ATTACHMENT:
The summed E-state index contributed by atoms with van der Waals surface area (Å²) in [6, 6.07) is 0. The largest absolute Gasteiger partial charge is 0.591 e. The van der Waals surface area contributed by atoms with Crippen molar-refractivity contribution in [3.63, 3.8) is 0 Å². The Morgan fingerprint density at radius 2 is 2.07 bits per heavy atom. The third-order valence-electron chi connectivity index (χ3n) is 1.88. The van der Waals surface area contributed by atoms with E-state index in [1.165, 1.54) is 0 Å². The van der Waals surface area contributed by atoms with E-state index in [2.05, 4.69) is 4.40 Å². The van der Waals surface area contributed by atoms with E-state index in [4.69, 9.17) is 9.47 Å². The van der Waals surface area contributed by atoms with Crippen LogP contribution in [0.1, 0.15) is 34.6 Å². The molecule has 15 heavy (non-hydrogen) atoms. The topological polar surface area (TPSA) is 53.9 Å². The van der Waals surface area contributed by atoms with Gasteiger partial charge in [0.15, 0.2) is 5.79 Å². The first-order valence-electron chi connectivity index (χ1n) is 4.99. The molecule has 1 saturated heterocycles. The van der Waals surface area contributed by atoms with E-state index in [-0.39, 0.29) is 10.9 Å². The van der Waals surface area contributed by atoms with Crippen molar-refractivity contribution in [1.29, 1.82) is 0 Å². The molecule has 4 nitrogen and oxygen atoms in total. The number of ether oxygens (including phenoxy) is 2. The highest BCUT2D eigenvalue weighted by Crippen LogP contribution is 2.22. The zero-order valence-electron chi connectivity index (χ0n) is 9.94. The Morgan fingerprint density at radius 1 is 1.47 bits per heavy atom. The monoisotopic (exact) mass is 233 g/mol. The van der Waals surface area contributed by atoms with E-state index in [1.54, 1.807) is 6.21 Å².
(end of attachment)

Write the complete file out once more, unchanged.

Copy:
The summed E-state index contributed by atoms with van der Waals surface area (Å²) in [6, 6.07) is 0. The largest absolute Gasteiger partial charge is 0.591 e. The van der Waals surface area contributed by atoms with Crippen molar-refractivity contribution in [3.63, 3.8) is 0 Å². The Morgan fingerprint density at radius 2 is 2.07 bits per heavy atom. The third-order valence-electron chi connectivity index (χ3n) is 1.88. The van der Waals surface area contributed by atoms with E-state index in [1.165, 1.54) is 0 Å². The van der Waals surface area contributed by atoms with E-state index in [2.05, 4.69) is 4.40 Å². The van der Waals surface area contributed by atoms with E-state index in [4.69, 9.17) is 9.47 Å². The van der Waals surface area contributed by atoms with Crippen LogP contribution in [0.1, 0.15) is 34.6 Å². The molecule has 15 heavy (non-hydrogen) atoms. The topological polar surface area (TPSA) is 53.9 Å². The van der Waals surface area contributed by atoms with Gasteiger partial charge in [0.15, 0.2) is 5.79 Å². The first-order valence-electron chi connectivity index (χ1n) is 4.99. The molecule has 1 saturated heterocycles. The van der Waals surface area contributed by atoms with E-state index in [-0.39, 0.29) is 10.9 Å². The van der Waals surface area contributed by atoms with Crippen molar-refractivity contribution in [1.29, 1.82) is 0 Å². The molecule has 4 nitrogen and oxygen atoms in total. The number of ether oxygens (including phenoxy) is 2. The highest BCUT2D eigenvalue weighted by Crippen LogP contribution is 2.22. The zero-order valence-electron chi connectivity index (χ0n) is 9.94. The Morgan fingerprint density at radius 1 is 1.47 bits per heavy atom. The monoisotopic (exact) mass is 233 g/mol. The van der Waals surface area contributed by atoms with E-state index in [1.54, 1.807) is 6.21 Å².